As followers of twitter will probably know several EGD designers attended the World Forum of Golf Architects in St Andrews last week. Typically these types of events provide an ideal chance to debate current issues affecting the industry and last week was no different.
One of the key points that resonated with me was the ever increasing conflict between environmental sustainability and the continual advances in technology. As well as creating a sporting venue good golf design usually incorporates habitat areas for wildlife and creates an area where people can interact with the environment.
In a world where environmental issues are becoming evermore prevalent we, as designers, are required to put more emphasis on designing courses that provide more natural habitats, have less irrigated areas and integrate with the local communities. Unfortunately advances in technology are making this increasingly difficult. As the distance the ball travels has increased so too has the length of courses meaning more land is required for golf, and a larger area needs to be irrigated, in turn this can lead to reduced area for natural habitats. Longer golf courses also mean longer rounds which is seen by many as having a negative impact on the game as leisure time becomes increasingly precious.
There is no easy solution to this problem but the most positive thing to come out of last weeks conference was a general agreement between the European Institute of Golf Course Architects, the American Society of Golf Course Architects and the Society of Australian Golf Course Architects to work together to try to find a solution. Ultimately though the answer to this will probably lie with golf’s governing bodies the R&A and the USGA who control the laws governing equipment.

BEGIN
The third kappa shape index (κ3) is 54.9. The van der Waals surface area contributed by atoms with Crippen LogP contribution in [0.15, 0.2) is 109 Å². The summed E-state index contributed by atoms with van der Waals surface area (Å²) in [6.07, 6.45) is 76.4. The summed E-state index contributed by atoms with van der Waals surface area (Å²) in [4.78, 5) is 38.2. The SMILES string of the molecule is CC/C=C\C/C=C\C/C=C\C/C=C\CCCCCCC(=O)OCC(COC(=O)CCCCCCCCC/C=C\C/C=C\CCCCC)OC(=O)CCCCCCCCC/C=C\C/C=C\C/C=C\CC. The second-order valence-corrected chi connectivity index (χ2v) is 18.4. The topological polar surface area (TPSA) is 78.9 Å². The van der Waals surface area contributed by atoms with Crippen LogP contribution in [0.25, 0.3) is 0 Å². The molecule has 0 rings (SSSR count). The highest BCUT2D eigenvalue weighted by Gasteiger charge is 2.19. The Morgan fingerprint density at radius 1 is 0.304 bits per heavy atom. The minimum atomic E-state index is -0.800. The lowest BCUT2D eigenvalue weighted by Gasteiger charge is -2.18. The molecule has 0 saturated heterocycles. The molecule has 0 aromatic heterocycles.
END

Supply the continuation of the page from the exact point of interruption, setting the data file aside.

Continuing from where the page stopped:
Princes Golf Club in Sandwich, Kent is a classic Links golf course set in the same stretch of coastal dunes as Royal St Georges and Royal Cinque ports. It is probably best known as the venue of the 1932 Open Championship where Gene Sarazen debuted his recent golfing invention, the sand wedge, which he used to great affect as he went on to win his first and only Open Championship. Unfortunately the original layout that hosted the Open was lost during WWII but the present 27 hole course, which was laid out in 1950, still poses a very good test and has hosted the Curtis Cup and is still used as Open Qualifying venue.
Although the longest combination of the 3 loops of nines is relatively long, measuring just under 7,300 yards, recent advances in technology have left a number of the revetted pot style bunkers obsolete. EGD were recently asked to assist the Golf Club formulate a long term strategy to update and improve the golf course. The first phase of this process began this week when I visited the course to assist the greenkeeping team with the renovation of a number of the revetted bunkers, a process which will be ongoing throughout the winter months.
When asked what makes a great project most golf architects would quickly say it’s having a great site. While this is true its only part of the equation, almost as important is the people. Without good people a great site will never reach its full potential. Fortunately for me I was given the chance to work on a project that was blessed with both.
On the first of September The Montgomerie Course at Papillon Golf Club opened its doors for a select number of golfers to experience the course prior to the course being overseeded at the end of month and the official opening ceremony in October. This marks the end of a two and half years of hard work, a awful lot of sweat and even some tears (usually at Golf Managers very bad jokes!) and although this was a very proud day for all involved it was also tinged with a little sadness. The opening of the course effectively draws to a close my involvement on what has been a hugely enjoyable project and also ends my fortnightly trip to the kebab shop in downtown Belek. As with any project it has had its fair share of stressful days and even the odd heated word but ultimately everything was always forgotten over a cold beer after work. As I said at the beginning it’s often the people that make the project and that has never been more true than in Turkey regarding all my new friends at Papillon and Golf Med.